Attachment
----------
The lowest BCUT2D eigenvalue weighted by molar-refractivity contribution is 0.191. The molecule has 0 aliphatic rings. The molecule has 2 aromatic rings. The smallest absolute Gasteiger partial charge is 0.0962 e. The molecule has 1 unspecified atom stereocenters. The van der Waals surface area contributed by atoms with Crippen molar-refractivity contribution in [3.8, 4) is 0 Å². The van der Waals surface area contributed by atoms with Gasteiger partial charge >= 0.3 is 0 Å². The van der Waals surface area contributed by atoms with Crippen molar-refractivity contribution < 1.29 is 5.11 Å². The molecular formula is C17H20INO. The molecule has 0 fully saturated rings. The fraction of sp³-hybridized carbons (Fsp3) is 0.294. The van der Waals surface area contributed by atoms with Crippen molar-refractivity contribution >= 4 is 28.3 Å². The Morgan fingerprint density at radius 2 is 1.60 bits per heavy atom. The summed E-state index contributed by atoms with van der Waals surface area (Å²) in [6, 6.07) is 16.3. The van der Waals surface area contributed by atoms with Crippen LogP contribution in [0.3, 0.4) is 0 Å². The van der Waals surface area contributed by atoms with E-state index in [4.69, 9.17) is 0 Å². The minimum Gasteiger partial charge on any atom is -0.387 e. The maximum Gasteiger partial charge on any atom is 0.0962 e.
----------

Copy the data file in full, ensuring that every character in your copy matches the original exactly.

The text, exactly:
The lowest BCUT2D eigenvalue weighted by molar-refractivity contribution is 0.191. The molecule has 0 aliphatic rings. The molecule has 2 aromatic rings. The smallest absolute Gasteiger partial charge is 0.0962 e. The molecule has 1 unspecified atom stereocenters. The van der Waals surface area contributed by atoms with Crippen molar-refractivity contribution in [3.8, 4) is 0 Å². The van der Waals surface area contributed by atoms with Gasteiger partial charge >= 0.3 is 0 Å². The van der Waals surface area contributed by atoms with Crippen molar-refractivity contribution < 1.29 is 5.11 Å². The molecular formula is C17H20INO. The molecule has 0 fully saturated rings. The fraction of sp³-hybridized carbons (Fsp3) is 0.294. The van der Waals surface area contributed by atoms with Crippen molar-refractivity contribution >= 4 is 28.3 Å². The Morgan fingerprint density at radius 2 is 1.60 bits per heavy atom. The summed E-state index contributed by atoms with van der Waals surface area (Å²) in [6, 6.07) is 16.3. The van der Waals surface area contributed by atoms with Crippen LogP contribution in [0.3, 0.4) is 0 Å². The van der Waals surface area contributed by atoms with E-state index in [4.69, 9.17) is 0 Å². The minimum Gasteiger partial charge on any atom is -0.387 e. The maximum Gasteiger partial charge on any atom is 0.0962 e.